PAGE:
"This work about identification of traditional Thai colors is very important for temple art preservation and has never been done. An important work has been done to retrieve colors corresponding to traditional Thai color names. In this article is explained in details a method to turn a scanner in colorimeter, with most of the tables and references related to the demonstration. As it is an interesting, work, it should be more detailed in a separated article. In the presented article, this scanner work is not mentioned in the title and will not be retrieved by people searching such information."
The research was not aimed to emit abstract theories of unfinished nature just for filling the pages of some article. The aim was declared from the beginning and it consisted in developing a method for analyzing and identifying the traditional Thai colours and producing a Traditional Thai Colour Name Dictionary. The final output main-points of the research are:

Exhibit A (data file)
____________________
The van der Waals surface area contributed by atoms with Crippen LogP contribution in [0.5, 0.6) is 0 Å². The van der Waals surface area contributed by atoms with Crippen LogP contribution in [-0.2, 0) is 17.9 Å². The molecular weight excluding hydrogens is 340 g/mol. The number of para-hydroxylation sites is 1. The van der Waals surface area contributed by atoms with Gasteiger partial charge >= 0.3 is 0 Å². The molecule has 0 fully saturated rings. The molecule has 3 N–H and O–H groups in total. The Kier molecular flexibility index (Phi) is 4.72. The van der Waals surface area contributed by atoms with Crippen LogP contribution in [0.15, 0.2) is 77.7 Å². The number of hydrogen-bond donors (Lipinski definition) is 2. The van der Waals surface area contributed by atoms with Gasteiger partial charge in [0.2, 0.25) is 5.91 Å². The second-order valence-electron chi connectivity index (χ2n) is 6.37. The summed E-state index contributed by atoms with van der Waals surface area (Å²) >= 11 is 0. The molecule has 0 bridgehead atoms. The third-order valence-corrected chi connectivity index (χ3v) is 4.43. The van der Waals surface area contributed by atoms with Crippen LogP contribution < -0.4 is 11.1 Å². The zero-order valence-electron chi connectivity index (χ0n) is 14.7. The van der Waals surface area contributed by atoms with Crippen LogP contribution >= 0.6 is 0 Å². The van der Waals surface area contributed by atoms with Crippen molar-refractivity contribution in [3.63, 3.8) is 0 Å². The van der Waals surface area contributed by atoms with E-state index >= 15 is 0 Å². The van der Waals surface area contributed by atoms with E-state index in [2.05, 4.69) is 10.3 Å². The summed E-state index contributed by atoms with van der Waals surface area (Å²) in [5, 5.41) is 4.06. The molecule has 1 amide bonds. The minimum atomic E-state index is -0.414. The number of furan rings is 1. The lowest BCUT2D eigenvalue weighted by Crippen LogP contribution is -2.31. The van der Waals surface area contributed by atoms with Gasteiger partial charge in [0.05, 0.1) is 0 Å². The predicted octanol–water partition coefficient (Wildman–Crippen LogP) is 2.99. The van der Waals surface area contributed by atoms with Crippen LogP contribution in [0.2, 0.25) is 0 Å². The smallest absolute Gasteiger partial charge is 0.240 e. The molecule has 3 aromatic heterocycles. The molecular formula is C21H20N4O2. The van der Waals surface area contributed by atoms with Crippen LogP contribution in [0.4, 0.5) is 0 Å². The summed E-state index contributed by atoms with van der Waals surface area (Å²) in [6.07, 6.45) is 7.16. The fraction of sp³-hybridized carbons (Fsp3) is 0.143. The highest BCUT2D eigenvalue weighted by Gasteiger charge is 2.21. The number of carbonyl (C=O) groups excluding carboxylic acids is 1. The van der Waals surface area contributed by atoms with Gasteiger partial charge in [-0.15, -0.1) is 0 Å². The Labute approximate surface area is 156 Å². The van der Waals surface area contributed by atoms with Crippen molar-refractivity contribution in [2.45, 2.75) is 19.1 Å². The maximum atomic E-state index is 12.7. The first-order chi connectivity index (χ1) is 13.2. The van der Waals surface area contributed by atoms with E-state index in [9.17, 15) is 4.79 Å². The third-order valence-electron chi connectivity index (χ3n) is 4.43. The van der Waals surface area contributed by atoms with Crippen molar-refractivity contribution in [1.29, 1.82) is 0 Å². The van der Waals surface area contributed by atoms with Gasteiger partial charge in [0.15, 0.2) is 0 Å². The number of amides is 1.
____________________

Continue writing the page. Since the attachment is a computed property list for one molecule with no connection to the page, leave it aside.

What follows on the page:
1.the first internationally recognized method for analyzing and identifying traditional Thai Colours, published in Colour Research and Application Journal in 2 articles and in 2 international congress proceeding articles, which can be accessed in our Downloads section;
2.the first ever released Traditional Thai Color Name Dictionary, presenting 147 traditional Thai colour names analyzed, identified, quantitatively described, explained, transliterated and translated, published in Color Research and Application journal;
3.one scientific software named Trichromatic Colour Analyser, described in 30% of the article published in Colour Research and Application journal as part of the improved methodology for analyzing and identifying traditional Thai colours. The software is developed now into a system that is successfully used in other projects.